A 20% fall in student places at Borders College has led a Conservative MSP to conclude that many people are being denied the opportunity to study.
Since 2008 the number of part-time places at the college has gone down by 1,306 - a fall of 27% - while during the same period full time places have increased by 144.
“We already knew the Scottish Government had cut tens of thousands of part-time college places and replaced them with only a smattering of full-time ones,” said MSP John Lamont.
“With almost a third of part-time courses lost, people are being denied the opportunity to study in a way that is flexible to them.
“The Scottish Government’s approach to colleges, which has resulted in their funding slashed, is also failing businesses, who are worried about a skills shortage.”
However, it’s not quite as simple as that as David Killean, vice principal of Borders College explained: “The significant change that accounts for this drop is in the way community evening and leisure programmes are treated: they are no longer financed through the Scottish Funding Council. The college still offers these programmes at an affordable price but without the grant support.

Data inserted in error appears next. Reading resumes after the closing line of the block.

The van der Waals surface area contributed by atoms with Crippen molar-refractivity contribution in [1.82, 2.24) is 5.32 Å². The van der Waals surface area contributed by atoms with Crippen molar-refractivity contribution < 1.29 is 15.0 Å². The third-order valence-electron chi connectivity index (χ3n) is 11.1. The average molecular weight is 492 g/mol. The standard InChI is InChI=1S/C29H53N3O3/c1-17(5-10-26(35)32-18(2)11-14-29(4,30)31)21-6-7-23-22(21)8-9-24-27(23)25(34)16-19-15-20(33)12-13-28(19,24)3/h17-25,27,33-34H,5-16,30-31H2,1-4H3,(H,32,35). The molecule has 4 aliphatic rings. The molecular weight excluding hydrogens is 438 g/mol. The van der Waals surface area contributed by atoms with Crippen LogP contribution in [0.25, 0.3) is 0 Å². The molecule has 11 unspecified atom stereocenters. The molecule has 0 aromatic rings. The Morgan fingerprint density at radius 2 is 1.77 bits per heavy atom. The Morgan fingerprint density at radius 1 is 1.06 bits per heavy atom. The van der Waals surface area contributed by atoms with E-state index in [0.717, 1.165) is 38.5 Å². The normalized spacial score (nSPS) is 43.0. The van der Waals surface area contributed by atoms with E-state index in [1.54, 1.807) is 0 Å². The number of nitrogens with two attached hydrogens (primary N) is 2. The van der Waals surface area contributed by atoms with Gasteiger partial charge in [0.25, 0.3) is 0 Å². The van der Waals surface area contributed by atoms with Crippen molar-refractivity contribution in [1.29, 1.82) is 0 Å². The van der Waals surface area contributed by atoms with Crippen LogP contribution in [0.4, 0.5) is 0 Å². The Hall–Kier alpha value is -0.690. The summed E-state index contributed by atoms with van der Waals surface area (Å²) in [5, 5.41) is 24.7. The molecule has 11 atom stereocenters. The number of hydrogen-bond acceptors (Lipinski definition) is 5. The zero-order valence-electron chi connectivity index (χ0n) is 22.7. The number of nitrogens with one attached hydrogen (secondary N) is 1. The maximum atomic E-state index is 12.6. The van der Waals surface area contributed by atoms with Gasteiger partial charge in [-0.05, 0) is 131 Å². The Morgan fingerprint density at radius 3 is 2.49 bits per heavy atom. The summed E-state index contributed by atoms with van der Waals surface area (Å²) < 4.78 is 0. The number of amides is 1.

“During this period Borders College has responded well to the circumstances faced by young people seeking training or employment. We increased the number of full time places available as demand from young people increased and in response to the severe recession.
“The number of full time places has increased by 15% in the period. In this way we are helping to ensure very few young people in the Borders are finding themselves without a job or anything meaningful do on leaving school.
“The number of part time places has reduced by one of the smallest percentages in the college sector. This is not as a consequence of applicants being turned away. We are increasing apprenticeship programmes and a wider range of part time courses.”